Reconstruction was a turbulent time, filled with significant political and social change, violence, and controversy. One controversial figure was Albion Tourgee, an Ohioan who moved to North Carolina for economic opportunities.
To many Southerners, he was a carpetbagger. Tourgee was also a controversial Radical Republican. Motivated often by religious ideas, the abolitionist was, as historians Mark Elliot and John David Smith describe, “among the foremost champions of racial equality in the 19th century.” His political and social views did not endear him with most mid-19th-century North Carolinians. In the words of Judge Robert N. Hunter Jr. in “The Past as Prologue: Albion Tourgee and the North Carolina Constitution,” Tourgee was “a lightning rod for controversy on matters of racial equality.”
Living in Greensboro, Tourgee had a fascinating and noteworthy legal and political career. He was a Superior Court judge (1868-74) serving eight counties, and he was a delegate to the 1868 state constitutional convention and made his mark on the state’s most fundamental law. On moral grounds, he argued for black suffrage and equal civil rights. He also worked for penal reform and election of all offices by the people — to name two other examples. In addition, he simplified legal procedures and revised the state’s civil codes. After an unsuccessful bid for Congress, Tourgee left North Carolina in 1878. His legal influence, however, remained.
Later in his legal career, he served as the plaintiff’s attorney in the landmark 1896 Plessy v. Ferguson lawsuit challenging segregation laws in New Orleans, La. He did not prevail in that instance, but he was successful that year in securing the passage of an anti-lynching law in Ohio.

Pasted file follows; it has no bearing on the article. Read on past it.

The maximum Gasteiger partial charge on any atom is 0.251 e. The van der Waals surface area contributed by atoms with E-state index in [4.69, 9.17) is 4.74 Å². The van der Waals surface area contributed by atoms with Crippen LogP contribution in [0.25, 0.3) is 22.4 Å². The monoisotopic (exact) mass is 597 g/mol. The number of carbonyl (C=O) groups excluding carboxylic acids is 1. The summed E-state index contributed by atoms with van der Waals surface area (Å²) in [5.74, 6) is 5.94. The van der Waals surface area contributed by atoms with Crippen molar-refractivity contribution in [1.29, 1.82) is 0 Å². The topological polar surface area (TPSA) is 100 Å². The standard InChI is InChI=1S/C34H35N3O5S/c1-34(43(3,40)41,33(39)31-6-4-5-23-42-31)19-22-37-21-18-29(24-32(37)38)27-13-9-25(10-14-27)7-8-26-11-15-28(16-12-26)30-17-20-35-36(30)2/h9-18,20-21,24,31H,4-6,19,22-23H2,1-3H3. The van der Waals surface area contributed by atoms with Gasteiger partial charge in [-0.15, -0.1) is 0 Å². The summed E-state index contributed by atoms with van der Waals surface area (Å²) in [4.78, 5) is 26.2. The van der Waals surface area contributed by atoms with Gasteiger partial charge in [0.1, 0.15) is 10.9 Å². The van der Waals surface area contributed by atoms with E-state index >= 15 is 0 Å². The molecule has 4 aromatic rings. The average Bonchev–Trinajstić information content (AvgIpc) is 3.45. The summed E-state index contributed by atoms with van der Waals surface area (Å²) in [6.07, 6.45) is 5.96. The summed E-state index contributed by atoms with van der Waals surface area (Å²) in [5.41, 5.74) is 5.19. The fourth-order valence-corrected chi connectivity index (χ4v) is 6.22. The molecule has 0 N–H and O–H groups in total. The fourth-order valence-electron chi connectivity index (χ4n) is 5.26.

In 1897, President McKinley appointed Tourgee as U.S. counsel to Bordeaux, France. There he corresponded with McKinley, and later President Theodore Roosevelt, offering advice regarding race relations in the U.S. He was dismayed, in particular, by the Wilmington Race Riot that occurred in November 1898. He had thought that the brave service of African-American regiments in the Spanish-American War might have altered opinions regarding race relations, or at least allowed the integration of Army regiments — which happened decades later. He was encouraged, however, in 1901 when Roosevelt invited Booker T. Washington to the White House. Tourgee wrote Roosevelt: “It would be hard for me to give any idea of the emotions I have experienced in contemplating this momentous incident. To say that I have been thoroughly dazed is not too much.”
Tourgee was a prolific and popular fiction writer. Like many authors, his experiences influenced his content and informed his plots. Reconstruction-era North Carolina, and Greensboro in particular, provided him with ample material. A Fool’s Errand (1879) was a national bestseller and Bricks Without Straw (1880) also was very popular. Some scholars have argued that Tourgee was one of the most important American writers of his day. These two Reconstruction novels were his most popular works.
The two Reconstruction novels are autobiographical in many ways. In A Fool’s Errand, a former Union soldier moves his family to the South. The main character purchases a decaying estate and works to improve the condition of freedmen and race relations. In the process, he angers many of his neighbors and the Ku Klux Klan. It’s a novel about a Northern Radical Republican’s experiences in the postwar South. The story includes the issues facing the South during Reconstruction and the conflicting attitudes in the land.
In Bricks Without Straw, Tourgee tells the story of how an African-American community worked to improve their economic and social condition and the backlash against those efforts. In many ways, it’s a story of how Reconstruction failed from Tourgee’s viewpoint.
To learn more about Tourgee’s fascinating legal and literary career, read Undaunted Radical: The Selected Writings and Speeches of Albion W. Tourgee (edited by Mark Elliot and John David Smith).
Dr. Troy Kickler is director of the North Carolina History Project (northcarolinahistory.org).